In this post I want to share my initial response to the “nofollow as hint” announcement Google made, adapted from the presentation I was due to give at BrightonSEO in April 2020.
I understand this is coming about 9 months late, but I’m also pleased to see that I’ve not seen this (somewhat pessimistic) argument being made yet. The release was stylish, which I appreciate:
Sometimes You Have to Link to Competitors
I’d like you to put yourself in a scenario. Sometimes, for a page to be good, you have to link to query competitors (external URLs which rank/attempt to rank for the same query).
Previously, “nofollow” might have been used to get around this. But if “nofollow” is a hint, this external link is now either “nothing” or “one of the best links possible” to give that competitor. You can’t be certain which it is.
Thinking about how the new attributes work, the “strongest” restriction seems to be “sponsored”:
And if you want to be sure you aren’t giving this competitor the best link they can possibly get, you’d better be marking that content as sponsored.
"If you flag a UGC link or a non-ad link as “sponsored,” we’ll see that hint but the impact -- if any at all -- would be at most that we might not count the link as a credit for another page." Evolving “nofollow” – new ways to identify the nature of links
I can’t see a downside from misusing this attribute “just to be sure”, and this is going to be appealing for SEOs, as it was with disavow.
I’m sure there are arguments for linking to quality resources being good for SEO, and that this approach undermines that by asking Google to discount them as sponsored listings. I’ve not seen the argument for linking to resources that rank for the same queries. Under this method you’re still linking to them, but you don’t have to rank beneath them.
Why Are You Talking About This?
Now consider the publications (for example: shit rags) that motivated this change from Google – high authority, editorially driven websites which blanket nofollow all external links. Their motivations for doing so are approximately:
- They don’t want to accidentally help a competitor rank by linking to them.
- They don’t want to get in trouble for selling links.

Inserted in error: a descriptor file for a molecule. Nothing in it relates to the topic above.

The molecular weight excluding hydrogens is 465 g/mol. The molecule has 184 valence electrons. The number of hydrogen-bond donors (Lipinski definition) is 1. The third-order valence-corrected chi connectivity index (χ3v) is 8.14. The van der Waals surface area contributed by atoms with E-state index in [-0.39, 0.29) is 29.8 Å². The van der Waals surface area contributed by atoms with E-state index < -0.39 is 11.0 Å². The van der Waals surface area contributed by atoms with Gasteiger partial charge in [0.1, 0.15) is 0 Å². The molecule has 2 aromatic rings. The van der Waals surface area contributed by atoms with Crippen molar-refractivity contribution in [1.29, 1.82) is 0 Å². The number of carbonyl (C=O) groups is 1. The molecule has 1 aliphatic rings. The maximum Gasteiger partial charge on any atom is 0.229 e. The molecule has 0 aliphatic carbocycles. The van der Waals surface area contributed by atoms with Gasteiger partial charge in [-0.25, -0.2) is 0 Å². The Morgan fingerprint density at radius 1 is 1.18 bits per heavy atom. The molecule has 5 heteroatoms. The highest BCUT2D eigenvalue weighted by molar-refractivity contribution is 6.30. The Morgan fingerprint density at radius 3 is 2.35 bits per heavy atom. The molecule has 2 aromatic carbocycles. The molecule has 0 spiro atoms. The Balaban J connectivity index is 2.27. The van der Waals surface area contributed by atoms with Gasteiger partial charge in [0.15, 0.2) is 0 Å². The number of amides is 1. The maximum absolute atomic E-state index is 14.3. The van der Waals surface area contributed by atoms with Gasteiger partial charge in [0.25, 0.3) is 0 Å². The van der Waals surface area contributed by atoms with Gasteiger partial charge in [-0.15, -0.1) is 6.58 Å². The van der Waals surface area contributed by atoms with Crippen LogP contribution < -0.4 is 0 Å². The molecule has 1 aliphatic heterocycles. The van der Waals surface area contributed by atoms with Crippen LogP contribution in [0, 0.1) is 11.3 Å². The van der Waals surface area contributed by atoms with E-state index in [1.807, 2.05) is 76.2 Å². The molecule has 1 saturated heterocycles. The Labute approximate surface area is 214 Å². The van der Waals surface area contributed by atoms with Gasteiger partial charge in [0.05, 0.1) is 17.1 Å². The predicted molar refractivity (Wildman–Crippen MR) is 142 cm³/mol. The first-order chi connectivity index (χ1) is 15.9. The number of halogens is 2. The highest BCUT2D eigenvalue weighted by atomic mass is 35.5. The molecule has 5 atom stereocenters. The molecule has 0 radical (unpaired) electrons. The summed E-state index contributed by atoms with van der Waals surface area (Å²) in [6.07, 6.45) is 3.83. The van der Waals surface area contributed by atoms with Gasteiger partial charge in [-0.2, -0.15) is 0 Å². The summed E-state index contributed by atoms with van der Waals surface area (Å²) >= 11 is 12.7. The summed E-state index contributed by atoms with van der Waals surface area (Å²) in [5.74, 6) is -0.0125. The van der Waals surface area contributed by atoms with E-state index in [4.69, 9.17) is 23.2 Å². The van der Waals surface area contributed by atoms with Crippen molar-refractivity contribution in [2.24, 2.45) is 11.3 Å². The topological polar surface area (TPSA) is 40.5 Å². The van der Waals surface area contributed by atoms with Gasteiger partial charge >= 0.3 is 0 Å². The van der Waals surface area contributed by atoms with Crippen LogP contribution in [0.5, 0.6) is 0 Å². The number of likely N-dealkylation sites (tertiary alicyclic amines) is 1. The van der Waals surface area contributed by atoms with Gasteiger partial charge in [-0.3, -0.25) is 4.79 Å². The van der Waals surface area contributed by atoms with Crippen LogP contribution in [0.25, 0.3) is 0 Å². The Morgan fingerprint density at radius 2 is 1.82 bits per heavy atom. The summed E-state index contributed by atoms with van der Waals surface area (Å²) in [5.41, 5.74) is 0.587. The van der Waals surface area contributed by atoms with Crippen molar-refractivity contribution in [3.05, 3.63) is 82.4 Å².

- They don’t want to manually decide which links to nofollow, as they produce too much content.
Google have solved the problem as things are now – in effect giving themselves permission to use the information more for crawling, indexing and ranking purposes as they see fit. But…the motivations of these publications have not changed.
These businesses still don’t want to pass PageRank to competitors accidentally, or get caught out for sponsored content. These businesses have SEO teams, and after a little thinking they’re going to start moving from rel=”nofollow” to rel=”nofollow sponsored”.
So far, so good.
Here’s the twist:
Google is going to learn from these overcautious publications. And what it may learn is that some genuinely editorial links look exactly like other editorially awarded links which have been marked “sponsored”.
So my pessimistic take is that some editorially awarded links on different publications, which have not been marked as sponsored, will be flagged as sponsored and devalued. Google has kicked part of the original problem a year or two down the road.
You are probably thinking “no way, the algorithm is too smart to make this sort of mistake. It’ll ignore these blanket sponsored links.”
Perhaps. Although Google sometimes corrects (overrides) user signals (e.g. misconfigured canonicals), they are typically happy to honour the stricter ones. For example, if you disavow your own link profile, or block your own website in robots.txt, or accidentally set “noindex” for all the HTTP headers on your website thanks to a misconfiguration, what happens?
I think the optional attribute which declares “money changes hands with this link, please exclude it” is going to lean toward “always obeyed”.
Whilst I don’t think this is a huge problem, I do enjoy the idea of Google accidentally discounting what should be one of the most trusted link formats on the internet.
This argument (?) has a real resemblance to an older post of mine from 2012 (when I was very new to all of this).
This of course confirms once and for all that I am a hack SEO blogger forever regurgitating the same content. Anyway, thanks for reading!
Here are the slides I went with:
If you’d read this far, tweet the damn post.